Legal eagles skewered—not wittily enough.

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ANONYMOUS LAWYER

Newsflash, regarding blue-chip lawyers: They’re money-grubbing, venal and vacuous. Initially biting, this satirical debut soon bores, cynicism being a one-note melody.

Hiring partner for an L.A. firm that stings clients at $675 an hour, Anonymous Lawyer makes Gordon Gecko look like Gandhi. Like Harvard Law grad Blachman, author of a popular blog, AL too pens a blog—about his bid to deep-six his rival, The Jerk, and brown-nose The New Chairman. “Person” equals “pawn” in his Machiavellian math: He gives subordinates unflattering nicknames (“The One Who’s Never Getting Married,” “The One Who Missed Her Kid’s Funeral”), bitches about anyone pilfering his secretary’s candy and damns all as slackers. You’re allowed one outside interest—family, say, or working out; The Firm owns every other breath. AL never does much of anything other than sneer. And his home life is just as horrid: He prefers America’s Top Model on TiVo to his fake-breasted wife; Anonymous Son and Daughter are disappointments. What drives him is his crusade to morph his Yale Law School niece from idealist into Shylock, and his own climb up the corporate ladder. When New Chairman dies—heart attack at 58—AL exults in the opening. The Jerk provisionally wins, but AL’s eventual worldly success (and moral downfall) end the novel on a gleefully bitter note. Blachman’s fine at capturing the high-end mise en scène—BlackBerries communing 24/7, triple-figure expense-account lunches, smirking dishonesty (lawyers bill clients for web-surfing and call it “research”). All kinda funny, and sorta telling—in a not-as-good-as-Brett-Easton-Ellis ’80s-esque way. But lacking a story, any characters who aren’t cartoons and any mood other than pissed-off, the tale leaves the reader feeling listless and mildly polluted.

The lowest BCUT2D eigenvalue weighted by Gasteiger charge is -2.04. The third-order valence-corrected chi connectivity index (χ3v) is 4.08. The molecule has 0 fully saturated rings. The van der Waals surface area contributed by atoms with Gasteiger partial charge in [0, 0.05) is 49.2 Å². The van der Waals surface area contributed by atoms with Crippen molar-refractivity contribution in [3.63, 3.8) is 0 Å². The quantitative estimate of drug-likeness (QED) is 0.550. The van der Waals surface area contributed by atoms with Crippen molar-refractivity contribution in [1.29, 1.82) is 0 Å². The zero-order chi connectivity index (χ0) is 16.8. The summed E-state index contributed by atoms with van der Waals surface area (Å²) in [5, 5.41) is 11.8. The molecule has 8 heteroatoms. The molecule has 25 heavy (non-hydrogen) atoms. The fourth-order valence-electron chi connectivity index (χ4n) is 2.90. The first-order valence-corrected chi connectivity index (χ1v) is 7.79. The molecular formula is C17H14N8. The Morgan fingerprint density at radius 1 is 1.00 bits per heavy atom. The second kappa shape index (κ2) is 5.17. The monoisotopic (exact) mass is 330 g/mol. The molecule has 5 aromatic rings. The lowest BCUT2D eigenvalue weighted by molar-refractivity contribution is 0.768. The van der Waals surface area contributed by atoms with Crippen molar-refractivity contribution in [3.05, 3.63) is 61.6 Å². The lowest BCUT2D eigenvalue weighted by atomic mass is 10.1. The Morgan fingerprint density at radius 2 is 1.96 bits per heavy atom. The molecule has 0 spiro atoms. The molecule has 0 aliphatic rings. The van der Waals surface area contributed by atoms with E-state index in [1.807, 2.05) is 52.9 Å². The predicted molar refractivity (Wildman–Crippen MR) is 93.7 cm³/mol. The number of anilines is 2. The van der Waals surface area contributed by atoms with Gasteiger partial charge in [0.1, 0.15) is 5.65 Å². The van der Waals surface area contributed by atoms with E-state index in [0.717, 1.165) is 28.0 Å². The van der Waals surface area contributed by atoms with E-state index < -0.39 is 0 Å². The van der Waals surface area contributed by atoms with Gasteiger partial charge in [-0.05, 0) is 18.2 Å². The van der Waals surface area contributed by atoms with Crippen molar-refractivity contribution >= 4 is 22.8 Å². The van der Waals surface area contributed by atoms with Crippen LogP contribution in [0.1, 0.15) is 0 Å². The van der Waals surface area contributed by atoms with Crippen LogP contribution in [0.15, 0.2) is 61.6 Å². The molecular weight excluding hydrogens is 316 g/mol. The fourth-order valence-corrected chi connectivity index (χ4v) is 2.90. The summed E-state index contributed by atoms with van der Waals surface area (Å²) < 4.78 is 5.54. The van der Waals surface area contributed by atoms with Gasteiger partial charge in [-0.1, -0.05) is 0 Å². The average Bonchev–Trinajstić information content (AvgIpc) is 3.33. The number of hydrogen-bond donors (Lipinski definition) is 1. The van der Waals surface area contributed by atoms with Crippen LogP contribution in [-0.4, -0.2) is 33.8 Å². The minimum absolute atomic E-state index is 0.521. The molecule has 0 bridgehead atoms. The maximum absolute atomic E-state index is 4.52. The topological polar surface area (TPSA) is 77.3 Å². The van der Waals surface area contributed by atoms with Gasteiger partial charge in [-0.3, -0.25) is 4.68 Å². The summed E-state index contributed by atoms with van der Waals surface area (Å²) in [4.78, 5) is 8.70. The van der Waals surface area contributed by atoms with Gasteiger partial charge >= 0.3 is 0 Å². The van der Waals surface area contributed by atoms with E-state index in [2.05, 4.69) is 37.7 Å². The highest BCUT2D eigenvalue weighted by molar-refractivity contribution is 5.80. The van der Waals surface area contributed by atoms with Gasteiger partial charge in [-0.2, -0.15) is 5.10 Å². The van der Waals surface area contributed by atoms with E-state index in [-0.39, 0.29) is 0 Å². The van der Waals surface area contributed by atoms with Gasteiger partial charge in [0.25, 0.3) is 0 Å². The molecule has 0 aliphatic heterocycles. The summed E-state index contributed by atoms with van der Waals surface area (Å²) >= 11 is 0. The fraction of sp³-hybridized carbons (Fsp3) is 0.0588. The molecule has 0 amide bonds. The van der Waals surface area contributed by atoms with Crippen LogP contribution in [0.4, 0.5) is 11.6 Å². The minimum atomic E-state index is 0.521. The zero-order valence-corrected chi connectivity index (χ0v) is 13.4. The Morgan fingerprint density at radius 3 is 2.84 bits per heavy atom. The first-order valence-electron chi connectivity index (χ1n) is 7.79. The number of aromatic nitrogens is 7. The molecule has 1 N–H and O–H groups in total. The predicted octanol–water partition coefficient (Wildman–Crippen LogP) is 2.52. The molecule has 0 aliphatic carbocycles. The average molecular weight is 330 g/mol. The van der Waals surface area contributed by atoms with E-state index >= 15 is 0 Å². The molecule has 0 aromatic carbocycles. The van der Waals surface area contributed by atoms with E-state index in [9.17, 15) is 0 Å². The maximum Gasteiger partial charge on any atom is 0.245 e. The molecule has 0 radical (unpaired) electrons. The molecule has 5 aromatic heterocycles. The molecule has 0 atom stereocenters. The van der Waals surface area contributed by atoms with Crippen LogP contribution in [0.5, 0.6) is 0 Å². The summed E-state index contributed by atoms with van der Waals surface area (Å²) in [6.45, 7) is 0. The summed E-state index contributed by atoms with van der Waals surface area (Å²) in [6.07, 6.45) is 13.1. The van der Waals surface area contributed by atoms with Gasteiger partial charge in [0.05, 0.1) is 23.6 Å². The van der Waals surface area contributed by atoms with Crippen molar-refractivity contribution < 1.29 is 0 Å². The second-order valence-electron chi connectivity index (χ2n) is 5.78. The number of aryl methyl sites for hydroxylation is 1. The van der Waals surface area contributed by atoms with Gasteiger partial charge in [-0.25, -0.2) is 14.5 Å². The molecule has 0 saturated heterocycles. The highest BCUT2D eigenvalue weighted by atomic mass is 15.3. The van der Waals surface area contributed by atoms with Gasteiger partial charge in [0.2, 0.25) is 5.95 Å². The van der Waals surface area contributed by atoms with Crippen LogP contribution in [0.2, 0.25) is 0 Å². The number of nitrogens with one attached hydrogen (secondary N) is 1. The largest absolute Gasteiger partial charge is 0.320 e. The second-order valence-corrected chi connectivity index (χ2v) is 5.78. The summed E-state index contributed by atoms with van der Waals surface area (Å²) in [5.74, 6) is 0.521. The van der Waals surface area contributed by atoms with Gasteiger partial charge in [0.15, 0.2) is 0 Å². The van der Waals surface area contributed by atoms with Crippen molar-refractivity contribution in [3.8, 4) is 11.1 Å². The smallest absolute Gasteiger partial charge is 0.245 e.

Legal eagles skewered—not wittily enough.

Pub Date: Aug. 1, 2006

ISBN: 0-8050-7981-5

Page Count: 320

Publisher: Henry Holt

Review Posted Online: May 20, 2010

Kirkus Reviews Issue: June 15, 2006

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Kin “[find] each other’s lives inscrutable” in this rich, sharp story about the way identity is formed.

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THE VANISHING HALF

Inseparable identical twin sisters ditch home together, and then one decides to vanish.